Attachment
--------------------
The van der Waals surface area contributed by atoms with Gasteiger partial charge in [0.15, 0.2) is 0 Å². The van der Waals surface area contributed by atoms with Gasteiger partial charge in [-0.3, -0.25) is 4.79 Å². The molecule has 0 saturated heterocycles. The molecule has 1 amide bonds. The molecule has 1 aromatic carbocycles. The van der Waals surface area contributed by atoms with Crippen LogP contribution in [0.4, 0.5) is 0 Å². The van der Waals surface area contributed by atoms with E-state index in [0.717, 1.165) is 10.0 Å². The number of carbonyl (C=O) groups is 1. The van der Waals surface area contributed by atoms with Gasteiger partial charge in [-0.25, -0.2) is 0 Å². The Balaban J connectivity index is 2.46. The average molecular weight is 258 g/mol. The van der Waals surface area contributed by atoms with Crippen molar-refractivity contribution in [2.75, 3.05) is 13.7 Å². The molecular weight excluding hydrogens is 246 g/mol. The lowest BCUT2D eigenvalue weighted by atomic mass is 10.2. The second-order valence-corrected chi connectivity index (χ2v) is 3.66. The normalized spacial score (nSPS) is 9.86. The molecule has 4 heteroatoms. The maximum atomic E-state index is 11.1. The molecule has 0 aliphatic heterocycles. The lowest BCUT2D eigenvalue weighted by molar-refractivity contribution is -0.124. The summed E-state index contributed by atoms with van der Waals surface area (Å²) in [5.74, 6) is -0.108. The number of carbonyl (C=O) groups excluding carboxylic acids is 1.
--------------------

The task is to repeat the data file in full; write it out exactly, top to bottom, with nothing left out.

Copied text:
The van der Waals surface area contributed by atoms with Gasteiger partial charge in [0.15, 0.2) is 0 Å². The van der Waals surface area contributed by atoms with Gasteiger partial charge in [-0.3, -0.25) is 4.79 Å². The molecule has 0 saturated heterocycles. The molecule has 1 amide bonds. The molecule has 1 aromatic carbocycles. The van der Waals surface area contributed by atoms with Crippen LogP contribution in [0.4, 0.5) is 0 Å². The van der Waals surface area contributed by atoms with E-state index in [0.717, 1.165) is 10.0 Å². The number of carbonyl (C=O) groups is 1. The van der Waals surface area contributed by atoms with Gasteiger partial charge in [-0.25, -0.2) is 0 Å². The Balaban J connectivity index is 2.46. The average molecular weight is 258 g/mol. The van der Waals surface area contributed by atoms with Crippen molar-refractivity contribution in [2.75, 3.05) is 13.7 Å². The molecular weight excluding hydrogens is 246 g/mol. The lowest BCUT2D eigenvalue weighted by atomic mass is 10.2. The second-order valence-corrected chi connectivity index (χ2v) is 3.66. The normalized spacial score (nSPS) is 9.86. The molecule has 4 heteroatoms. The maximum atomic E-state index is 11.1. The molecule has 0 aliphatic heterocycles. The lowest BCUT2D eigenvalue weighted by molar-refractivity contribution is -0.124. The summed E-state index contributed by atoms with van der Waals surface area (Å²) in [5.74, 6) is -0.108. The number of carbonyl (C=O) groups excluding carboxylic acids is 1.